Konstantinos had lost much sleep over the issue surrounding Arios — not, mind you, for the theological implications but for the fabric of the Assembly, so delicate and so recently brought out of darkness into light, for the union of the holy ones; theology was secondary to peace and peaceableness; Konstantinos had even implied in his letters that, “There was when he was not,” was so trivial a matter that it would have been better for Arios not to have brought it up. Why had he not kept silent when Alexandros asked him the question? Or, indeed, how could he not see that the Anointed Jesus had to be eternal with God the Father, that he could not be a creature, for how could a creature save us?

The fabric was being torn once more, as the followers of Donatus had already torn it. Now was to be the triumph of the Assembly, not its downfall! No, Konstantinos would not allow this Holy Apostolic Assembly to be torn asunder. Not now, not after the defeat of Licinius, not after the Lord’s property had been returned. Not here, in Nikaia, Bithynia, thirteen days before the Kalends of Iunios, 1078 years after the founding of Roma.[2]

The time for polemic was over, for the overseers, guided by the Holy Spirit, would choose truth and properly describe the nature of the Anointed Jesus. Order in other matters would be established, and the Assembly would operate as smoothly as possible and the Peace of Roma would be maintained. And so, with so many thoughts whirling through his mind on this first day of the first world-wide council (from Hosius of Cordoba to men of Arabia), Konstantinos addressed the assembled overseers in Latin, his native tongue. Eusebios of Kaisereia recalls that it ran somewhat as follows:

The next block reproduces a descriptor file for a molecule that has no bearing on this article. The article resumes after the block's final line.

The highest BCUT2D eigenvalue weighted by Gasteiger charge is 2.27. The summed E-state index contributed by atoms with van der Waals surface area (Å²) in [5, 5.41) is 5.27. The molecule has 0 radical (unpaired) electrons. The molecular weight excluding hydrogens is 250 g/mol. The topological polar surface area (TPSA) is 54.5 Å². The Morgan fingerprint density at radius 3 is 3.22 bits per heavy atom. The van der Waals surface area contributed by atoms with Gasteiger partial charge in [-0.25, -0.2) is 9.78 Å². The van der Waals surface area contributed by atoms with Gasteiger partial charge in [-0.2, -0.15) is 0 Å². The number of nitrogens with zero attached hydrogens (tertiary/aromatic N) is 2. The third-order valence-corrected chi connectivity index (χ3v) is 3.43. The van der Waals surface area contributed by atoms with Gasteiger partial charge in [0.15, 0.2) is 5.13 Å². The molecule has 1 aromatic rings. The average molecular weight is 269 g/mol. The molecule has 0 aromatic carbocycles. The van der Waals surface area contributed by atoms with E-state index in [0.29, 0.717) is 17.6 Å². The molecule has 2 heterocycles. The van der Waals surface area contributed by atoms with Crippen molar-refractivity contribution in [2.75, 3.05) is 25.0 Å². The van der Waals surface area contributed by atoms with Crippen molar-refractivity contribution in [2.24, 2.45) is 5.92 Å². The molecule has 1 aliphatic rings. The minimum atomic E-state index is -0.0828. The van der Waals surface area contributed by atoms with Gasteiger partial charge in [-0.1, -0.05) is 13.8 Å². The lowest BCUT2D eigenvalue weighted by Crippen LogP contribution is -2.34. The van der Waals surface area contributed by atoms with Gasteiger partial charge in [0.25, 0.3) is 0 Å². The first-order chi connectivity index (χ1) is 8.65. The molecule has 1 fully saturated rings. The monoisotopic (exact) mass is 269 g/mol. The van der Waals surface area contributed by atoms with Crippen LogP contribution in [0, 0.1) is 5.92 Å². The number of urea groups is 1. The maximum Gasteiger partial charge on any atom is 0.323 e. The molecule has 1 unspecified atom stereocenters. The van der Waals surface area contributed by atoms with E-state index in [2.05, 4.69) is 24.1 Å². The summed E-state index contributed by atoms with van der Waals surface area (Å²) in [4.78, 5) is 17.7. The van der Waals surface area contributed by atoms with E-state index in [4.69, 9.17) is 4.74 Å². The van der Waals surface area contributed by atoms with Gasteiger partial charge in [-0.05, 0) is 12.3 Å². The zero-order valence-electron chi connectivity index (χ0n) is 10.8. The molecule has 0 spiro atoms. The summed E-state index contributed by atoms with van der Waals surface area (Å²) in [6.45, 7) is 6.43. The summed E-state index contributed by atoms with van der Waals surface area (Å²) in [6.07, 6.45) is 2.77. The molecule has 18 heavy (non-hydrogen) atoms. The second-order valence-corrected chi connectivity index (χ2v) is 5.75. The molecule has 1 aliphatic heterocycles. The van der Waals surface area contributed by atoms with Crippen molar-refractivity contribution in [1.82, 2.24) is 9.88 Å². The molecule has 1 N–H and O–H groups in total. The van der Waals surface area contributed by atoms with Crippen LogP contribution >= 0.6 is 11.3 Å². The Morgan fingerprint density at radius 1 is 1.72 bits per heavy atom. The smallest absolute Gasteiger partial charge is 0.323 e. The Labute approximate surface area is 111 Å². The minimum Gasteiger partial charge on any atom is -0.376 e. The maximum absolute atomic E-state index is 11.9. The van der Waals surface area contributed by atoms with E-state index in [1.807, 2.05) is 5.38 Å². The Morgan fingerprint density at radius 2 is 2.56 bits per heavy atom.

It was the object of my prayers, my friends, to share in your company, and now that I have received this, I know I must express my gratitude to the King of all, because in addition to everything else he has allowed me to see this, which is better than any other good thing; I mean, to receive you all gathered together and to observe one unanimous opinion shared by all.

Let no jealous enemy ruin our prosperity; now that the war of the tyrants against God has been swept away by the power of God the Saviour, let not the malignant demon encompass the divine law with blasphemies by other means. For to me internal division in the Church of God is graver than any war or fierce battle, and these things appear to cause more pain than secular affairs.